Imagination (Brian Wilson album)

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Studio album by Brian Wilson
Released June 16, 1998 (1998-06-16)
Recorded Fall 1997–Spring 1998
Genre Soft rock
Length 39:09
Label Giant
Brian Wilson chronology
Orange Crate Art
Live at the Roxy Theatre
Singles from Imagination
  1. "Your Imagination"/"Happy Days"
    Released: May 19, 1998
  2. "South American"
    Released: 1998

Imagination is the fourth studio album by Brian Wilson, and his second release of new original studio material. It was issued in 1998 on Giant Records and distributed by Warner Music Group. The album received moderately favorable reviews upon its release, though its commercial performance was relatively weak.

Its best-known track is "Your Imagination", a Top 20 hit on adult contemporary radio. The second single,[citation needed] "South American", was co-written by Jimmy Buffett. Wilson dedicated the album to his brother Carl Wilson, who died of cancer earlier in the year.[citation needed]

Joe Thomas worked with Wilson as the album's co-producer. He was held responsible by many critics for the album's style and production.[1] Shortly after its release, Wilson filed a suit against Thomas, seeking damages and a declaration which freed him to work on his next album without involvement from Thomas.[2] They would not work together again until many years later for the albums That's Why God Made the Radio (2012) and No Pier Pressure (2015).


Main article: Andy Paley sessions

The album's recording sessions were immediately preceded by plans for a Beach Boys reunion album of new original material. According to Sean O'Hagan of the High Llamas, he was involved at one point, but backed away once it became clear to him that the project was unlikely to happen, also expressing disapproval with the "middle of the road" style that producer and collaborator Joe Thomas was directing Wilson toward.[3]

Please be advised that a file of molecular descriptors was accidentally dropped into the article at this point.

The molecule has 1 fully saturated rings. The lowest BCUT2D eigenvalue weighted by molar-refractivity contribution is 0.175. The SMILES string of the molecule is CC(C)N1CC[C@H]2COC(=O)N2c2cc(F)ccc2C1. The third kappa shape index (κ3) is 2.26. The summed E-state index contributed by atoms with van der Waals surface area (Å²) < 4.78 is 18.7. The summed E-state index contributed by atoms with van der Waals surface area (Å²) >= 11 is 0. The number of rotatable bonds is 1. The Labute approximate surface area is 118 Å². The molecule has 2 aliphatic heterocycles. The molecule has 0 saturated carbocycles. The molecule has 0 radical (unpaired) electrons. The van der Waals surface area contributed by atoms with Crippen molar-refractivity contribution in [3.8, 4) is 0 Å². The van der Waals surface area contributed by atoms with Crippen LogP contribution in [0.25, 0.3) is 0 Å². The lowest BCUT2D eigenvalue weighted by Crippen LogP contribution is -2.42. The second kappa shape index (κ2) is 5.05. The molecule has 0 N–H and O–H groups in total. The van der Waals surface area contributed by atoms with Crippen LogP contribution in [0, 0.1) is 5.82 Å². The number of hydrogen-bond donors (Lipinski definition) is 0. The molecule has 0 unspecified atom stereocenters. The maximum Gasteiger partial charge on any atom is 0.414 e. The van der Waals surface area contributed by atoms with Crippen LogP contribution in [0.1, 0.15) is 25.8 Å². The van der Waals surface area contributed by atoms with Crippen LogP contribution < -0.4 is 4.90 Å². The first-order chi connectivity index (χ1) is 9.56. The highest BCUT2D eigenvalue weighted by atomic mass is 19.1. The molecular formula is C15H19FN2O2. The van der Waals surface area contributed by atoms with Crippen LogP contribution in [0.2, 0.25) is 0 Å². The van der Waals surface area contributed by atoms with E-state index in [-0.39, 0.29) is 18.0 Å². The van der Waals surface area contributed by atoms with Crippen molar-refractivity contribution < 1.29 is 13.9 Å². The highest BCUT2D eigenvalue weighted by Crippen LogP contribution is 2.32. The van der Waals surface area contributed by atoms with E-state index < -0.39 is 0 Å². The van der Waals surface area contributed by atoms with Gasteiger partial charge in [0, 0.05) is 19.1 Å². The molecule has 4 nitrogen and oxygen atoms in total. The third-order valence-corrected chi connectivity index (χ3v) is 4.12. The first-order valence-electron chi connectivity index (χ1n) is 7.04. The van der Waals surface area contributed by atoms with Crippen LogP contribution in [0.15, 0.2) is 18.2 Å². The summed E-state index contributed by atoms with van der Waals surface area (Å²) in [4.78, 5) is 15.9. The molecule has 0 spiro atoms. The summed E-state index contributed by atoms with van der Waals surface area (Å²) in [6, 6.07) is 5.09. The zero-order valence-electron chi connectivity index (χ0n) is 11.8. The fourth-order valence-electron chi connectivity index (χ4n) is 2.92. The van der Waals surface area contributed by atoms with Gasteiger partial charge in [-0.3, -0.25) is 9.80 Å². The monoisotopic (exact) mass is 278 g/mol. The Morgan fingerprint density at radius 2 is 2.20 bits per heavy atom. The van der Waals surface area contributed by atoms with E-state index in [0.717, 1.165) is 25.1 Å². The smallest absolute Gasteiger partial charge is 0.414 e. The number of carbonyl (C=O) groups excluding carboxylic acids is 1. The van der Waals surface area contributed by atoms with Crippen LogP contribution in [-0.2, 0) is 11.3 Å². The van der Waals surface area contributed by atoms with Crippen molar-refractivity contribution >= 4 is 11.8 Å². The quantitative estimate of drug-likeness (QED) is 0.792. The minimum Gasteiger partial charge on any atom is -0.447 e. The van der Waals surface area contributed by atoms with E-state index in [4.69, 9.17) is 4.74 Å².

Wilson covered two of his own Beach Boys songs for Imagination: "Keep an Eye on Summer" and "Let Him Run Wild". In addition, "She Says That She Needs Me" was the result of a lyric re-write by Carole Bayer Sager of an original Wilson composition from the mid-1960s,[4] while the closing song, "Happy Days", featured recycled elements of an unreleased Beach Boys track, "My Solution", from 1970.[5]

I wasn't having that much fun at the time. ... I just thought people were out to kill me. I had a fantasy in my head that people were out to murder me. I just couldn't deal with it. I just sort of flipped out.

—Brian Wilson on the Imagination era, 1999[6]

Thomas explained the differences between him and Andy Paley: "I think that Andy more comes from that historical perspective than I do. I mean he knows a lot more about the way Brian recorded stuff back in the ‘60s. ... I’ve got my guys that I really like. And the fact is that right now, I also don't like to record with a lot of people in the room at the same time. My reasoning is that I just can’t keep track of what’s going on. I think it’s a different way of recording that Brian likes this time around."[7] In 2006, biographer Peter Ames Carlin wrote: "Joe took it upon himself to make sure that the new songs sounded as adult contemporary radio as possible. Most were dominated by tinkling keyboards, with plenty of melodic interjections from a gently plucked nylon-string guitar. If Brian tried to use an instrument or an arrangement that might not fit into the soothing blend, Joe would shake his head and slice it out of the picture. And if this bothered Brian, he didn't show it."[1] Brian reportedly stated: "We call it a Brian Wilson album, but it's really a Joe Thomas/Brian Wilson album."[1]

When it came time to arrange Wilson's songs for live performances, backing band member Darian Sahanaja remembers Thomas wanting to turn "Caroline, No" into a "sexy, Sade kind of thing".[8] He added: "When liberties were taken, his [Brian's] response would be, "Uh, cool." Or he wouldn't respond at all, so you'd have to ask, and he'd say, "I think it sounds, uh, good." But as soon as we did a song close to his original arrangement, he'd go nuts: "Wow! Outtasite!" And then he'd want to hear it again. And that made perfect sense to me."[8]